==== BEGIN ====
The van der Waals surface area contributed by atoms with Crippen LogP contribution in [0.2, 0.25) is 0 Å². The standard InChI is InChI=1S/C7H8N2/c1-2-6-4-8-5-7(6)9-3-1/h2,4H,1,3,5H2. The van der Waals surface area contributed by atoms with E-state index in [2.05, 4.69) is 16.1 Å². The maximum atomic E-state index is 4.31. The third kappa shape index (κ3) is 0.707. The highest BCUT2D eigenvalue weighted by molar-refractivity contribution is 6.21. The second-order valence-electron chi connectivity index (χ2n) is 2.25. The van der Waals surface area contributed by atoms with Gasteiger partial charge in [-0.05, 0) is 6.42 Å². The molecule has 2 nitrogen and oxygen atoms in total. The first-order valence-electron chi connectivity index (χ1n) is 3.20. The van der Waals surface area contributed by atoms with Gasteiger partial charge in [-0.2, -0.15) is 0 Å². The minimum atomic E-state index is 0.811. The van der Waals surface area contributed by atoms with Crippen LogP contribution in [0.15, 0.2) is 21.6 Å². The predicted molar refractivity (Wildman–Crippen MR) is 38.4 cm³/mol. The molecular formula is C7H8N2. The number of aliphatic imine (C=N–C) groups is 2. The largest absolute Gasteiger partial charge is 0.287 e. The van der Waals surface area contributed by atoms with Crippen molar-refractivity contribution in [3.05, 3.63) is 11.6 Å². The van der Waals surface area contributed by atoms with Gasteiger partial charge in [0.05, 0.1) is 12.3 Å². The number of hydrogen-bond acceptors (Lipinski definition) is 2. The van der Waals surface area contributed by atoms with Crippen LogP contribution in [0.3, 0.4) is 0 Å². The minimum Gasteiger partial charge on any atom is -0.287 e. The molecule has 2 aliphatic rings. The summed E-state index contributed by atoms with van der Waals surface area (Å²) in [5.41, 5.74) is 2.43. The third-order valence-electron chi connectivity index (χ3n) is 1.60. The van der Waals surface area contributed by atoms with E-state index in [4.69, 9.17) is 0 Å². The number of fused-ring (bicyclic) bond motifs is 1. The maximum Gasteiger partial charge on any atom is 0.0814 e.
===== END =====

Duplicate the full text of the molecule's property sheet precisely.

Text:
The van der Waals surface area contributed by atoms with Crippen LogP contribution in [0.2, 0.25) is 0 Å². The standard InChI is InChI=1S/C7H8N2/c1-2-6-4-8-5-7(6)9-3-1/h2,4H,1,3,5H2. The van der Waals surface area contributed by atoms with E-state index in [2.05, 4.69) is 16.1 Å². The maximum atomic E-state index is 4.31. The third kappa shape index (κ3) is 0.707. The highest BCUT2D eigenvalue weighted by molar-refractivity contribution is 6.21. The second-order valence-electron chi connectivity index (χ2n) is 2.25. The van der Waals surface area contributed by atoms with Gasteiger partial charge in [-0.05, 0) is 6.42 Å². The molecule has 2 nitrogen and oxygen atoms in total. The first-order valence-electron chi connectivity index (χ1n) is 3.20. The van der Waals surface area contributed by atoms with Gasteiger partial charge in [-0.2, -0.15) is 0 Å². The minimum atomic E-state index is 0.811. The van der Waals surface area contributed by atoms with Crippen LogP contribution in [0.15, 0.2) is 21.6 Å². The predicted molar refractivity (Wildman–Crippen MR) is 38.4 cm³/mol. The molecular formula is C7H8N2. The number of aliphatic imine (C=N–C) groups is 2. The largest absolute Gasteiger partial charge is 0.287 e. The van der Waals surface area contributed by atoms with Crippen molar-refractivity contribution in [3.05, 3.63) is 11.6 Å². The van der Waals surface area contributed by atoms with Gasteiger partial charge in [0.05, 0.1) is 12.3 Å². The number of hydrogen-bond acceptors (Lipinski definition) is 2. The van der Waals surface area contributed by atoms with Crippen LogP contribution in [0.3, 0.4) is 0 Å². The minimum Gasteiger partial charge on any atom is -0.287 e. The molecule has 2 aliphatic rings. The summed E-state index contributed by atoms with van der Waals surface area (Å²) in [5.41, 5.74) is 2.43. The third-order valence-electron chi connectivity index (χ3n) is 1.60. The van der Waals surface area contributed by atoms with E-state index in [4.69, 9.17) is 0 Å². The number of fused-ring (bicyclic) bond motifs is 1. The maximum Gasteiger partial charge on any atom is 0.0814 e.